To Annie, on her birthday
by Mr. Sheehy
My little Annie:
Today is your birthday and of course I’m the one who feels old, sort of – I don’t really feel old and I think that might be the weird part about ‘feeling old.’ I feel the same as I ever have, but now instead of being 23 and trying to find a decent job I have a decent job and two children. Your mom pointed out how odd this is the other day after putting you down for a nap. You had been sitting in the entryway playing with a shoe, happily oblivious to anything else; then she picked you up, fed you, and put you down for a nap. Sitting down with me afterwards, she remarked, “Isn’t it weird that we have this little person for whom we’re responsible – who is completely dependent on us for her survival?” Yes, it is. And somehow we have helped a second child reach her first birthday.
Being your first birthday, the temptation for me as a parent is to center my thinking upon your future – to consider what you’ve become like and grown into this past year and to predict what will develop as that process continues. As fun as that is, I am trying to restrain myself, because who you are now is enough fun to dwell on. In school today I showed my classes a video of your exercise routine – where you pull yourself up to stand by the sofa and then let go, hammering down on your bottom with a grunt, pausing for a breath, and then reaching back for another pull up. Though the video lasts only 40 seconds, you do the routine for 10 minutes. Maybe this is a consequence of your watching Mommy exercise. Either way, my students loved it and getting to know you helps them get to know me, so I show as much as I can before such sharing horrifies you and betrays some sort of sacred father-daughter trust that I’ll learn about when you hit adolescence.
Though that adolescence is far away for now, you have already established a bit of an independent side. For walks, we try to make you wear a hat, but you’ve realized you have the power to tear it off and you now exercise that power almost every time we go outside. One might think you do this because you hate the hat, and while that might be true, it seems also that you would like to put it on yourself. Shortly after tearing it off, you grin and slide it over your forehead, often sticking it successfully on top of your head, though usually folded or upside down. This morning you grabbed a washcloth off the bathroom floor and did the same thing, as tickled by your performance as your mother and I were. The do-it-yourself strategy applies to eating too, where you love to grab and eat your food on your own, grabbing turkey, cheese, and bread with the little forceps that are your index finger and thumb. At times when we feed you, you seem to want to rip the spoon from our hands and do it yourself – an adventure we’re not ready to try yet.
But whatever your independence or your mood regarding eating, you always settle into a silent awe when Ellen feeds you. We dreaded letting Ellen do this, but she begged so frequently that we gave in and let her feed you something innocent and clean, like applesauce. You sat so still and watched her as she moved so carefully, that we thought we’d discovered the new system for dinner. I can’t understate how much you two enjoy each other. I know I’ve said this before, but I’ve never made anyone laugh as much as you laugh at Ellen. When she gets out of her high chair at dinner, you thrash your whole body back in your seat, anticipating that she will “come ‘round the mountain” and run around the table, screaming in your face when she reaches your chair. Emphasizing Ellen’s magic is not to say you and I don’t have our moments together – I can usually get you going with some hide and seek, hiding behind my hands and yelling when I jerk them away; but if Ellen joins the game I’m usually outshone.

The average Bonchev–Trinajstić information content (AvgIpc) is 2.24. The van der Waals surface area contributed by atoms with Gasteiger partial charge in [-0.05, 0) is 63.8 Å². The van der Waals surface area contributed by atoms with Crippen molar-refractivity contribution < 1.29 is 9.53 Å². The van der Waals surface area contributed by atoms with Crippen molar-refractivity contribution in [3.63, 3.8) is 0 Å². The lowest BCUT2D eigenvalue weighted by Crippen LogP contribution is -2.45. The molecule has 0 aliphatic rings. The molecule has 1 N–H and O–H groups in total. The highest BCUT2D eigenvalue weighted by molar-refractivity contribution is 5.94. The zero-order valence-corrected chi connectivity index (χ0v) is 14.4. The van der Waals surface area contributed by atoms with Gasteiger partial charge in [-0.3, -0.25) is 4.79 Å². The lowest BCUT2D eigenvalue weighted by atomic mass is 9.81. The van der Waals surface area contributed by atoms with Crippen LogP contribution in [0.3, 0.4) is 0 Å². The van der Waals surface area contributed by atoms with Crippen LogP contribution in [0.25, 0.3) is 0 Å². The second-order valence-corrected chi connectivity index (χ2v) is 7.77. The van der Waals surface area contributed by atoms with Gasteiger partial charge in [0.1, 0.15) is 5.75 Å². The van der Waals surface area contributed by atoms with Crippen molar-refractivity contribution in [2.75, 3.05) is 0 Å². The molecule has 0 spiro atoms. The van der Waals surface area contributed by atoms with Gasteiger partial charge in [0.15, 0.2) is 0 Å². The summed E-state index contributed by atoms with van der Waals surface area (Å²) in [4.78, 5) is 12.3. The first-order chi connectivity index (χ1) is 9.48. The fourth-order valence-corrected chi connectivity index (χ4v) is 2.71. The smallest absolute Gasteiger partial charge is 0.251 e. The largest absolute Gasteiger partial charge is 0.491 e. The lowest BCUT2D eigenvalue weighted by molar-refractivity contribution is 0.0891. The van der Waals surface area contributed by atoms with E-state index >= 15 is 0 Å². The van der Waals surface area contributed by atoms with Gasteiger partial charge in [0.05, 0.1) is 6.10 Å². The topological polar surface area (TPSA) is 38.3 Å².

Perhaps the greatest development for me as your dad occurred this winter. You got sick with a cold or something (we all had it at some point) and it wiped you out so much that you became cuddly. For the first time, you began to put your head on our shoulders when we’d hold you, and though we felt bad for your being sick, we celebrated each tender hug. To our pleasure, you retained the habit after your health returned, and now when we wake you up you give us a good 10-15 minutes of head-on-our-shoulder hugging before wanting to explore the world. My bonus is that you still don’t fall back to sleep well (okay, that’s not the bonus, but keep reading), which means we often have to help you fall back to sleep. Your mother doesn’t fall back to sleep well either, so I take this little duty. I pick you up, your head pulls to my shoulder like I’ve got a magnet for a collarbone, and I walk around for about two minutes. That’s a nice two minutes, let me assure you. When I’m satisfied that you’re settled a bit, I lie down on the sofa or the big chair and rest my head on the pillow. I soak in the peace of the moment for a few seconds . . . and usually wake up 40 minutes later.
This is why I do this instead of your mother. I put you back to bed and probably lose 10 minutes of sleep through the deal. Even with me getting up, your mother probably loses a minimum of 30 minutes. Maybe you’ve got some dormant getting back to sleep genes in you somewhere that will reveal themselves during this, your second year. For your sake and your mother’s, I hope so. If not, I’ll accept my duty – to get up and receive some of the nicest hugs a dad could want. Actually, that’s how you welcomed your day today, somewhere around midnight. And though I didn’t say it then for fear of waking you, I’ll tell you now – Happy birthday, little Annie. I love you.